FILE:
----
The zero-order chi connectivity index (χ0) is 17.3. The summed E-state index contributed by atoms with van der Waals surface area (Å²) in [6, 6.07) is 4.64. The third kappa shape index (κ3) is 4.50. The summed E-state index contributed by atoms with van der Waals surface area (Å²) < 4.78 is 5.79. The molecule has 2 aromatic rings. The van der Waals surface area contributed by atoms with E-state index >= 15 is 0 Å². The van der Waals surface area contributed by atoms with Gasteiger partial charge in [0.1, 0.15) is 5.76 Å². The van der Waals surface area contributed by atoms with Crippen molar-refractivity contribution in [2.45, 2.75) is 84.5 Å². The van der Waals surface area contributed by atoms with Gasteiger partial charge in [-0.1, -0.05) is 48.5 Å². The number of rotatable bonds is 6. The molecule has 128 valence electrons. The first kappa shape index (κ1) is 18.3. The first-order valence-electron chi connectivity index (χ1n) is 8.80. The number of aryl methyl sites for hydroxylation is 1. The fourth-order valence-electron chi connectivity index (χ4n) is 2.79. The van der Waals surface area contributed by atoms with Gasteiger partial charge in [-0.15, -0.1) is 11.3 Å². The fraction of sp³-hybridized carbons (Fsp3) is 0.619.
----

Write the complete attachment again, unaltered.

The zero-order chi connectivity index (χ0) is 17.3. The summed E-state index contributed by atoms with van der Waals surface area (Å²) in [6, 6.07) is 4.64. The third kappa shape index (κ3) is 4.50. The summed E-state index contributed by atoms with van der Waals surface area (Å²) < 4.78 is 5.79. The molecule has 2 aromatic rings. The van der Waals surface area contributed by atoms with E-state index >= 15 is 0 Å². The van der Waals surface area contributed by atoms with Gasteiger partial charge in [0.1, 0.15) is 5.76 Å². The van der Waals surface area contributed by atoms with Crippen molar-refractivity contribution in [2.45, 2.75) is 84.5 Å². The van der Waals surface area contributed by atoms with Gasteiger partial charge in [-0.1, -0.05) is 48.5 Å². The number of rotatable bonds is 6. The molecule has 128 valence electrons. The first kappa shape index (κ1) is 18.3. The first-order valence-electron chi connectivity index (χ1n) is 8.80. The number of aryl methyl sites for hydroxylation is 1. The fourth-order valence-electron chi connectivity index (χ4n) is 2.79. The van der Waals surface area contributed by atoms with Gasteiger partial charge in [-0.15, -0.1) is 11.3 Å². The fraction of sp³-hybridized carbons (Fsp3) is 0.619.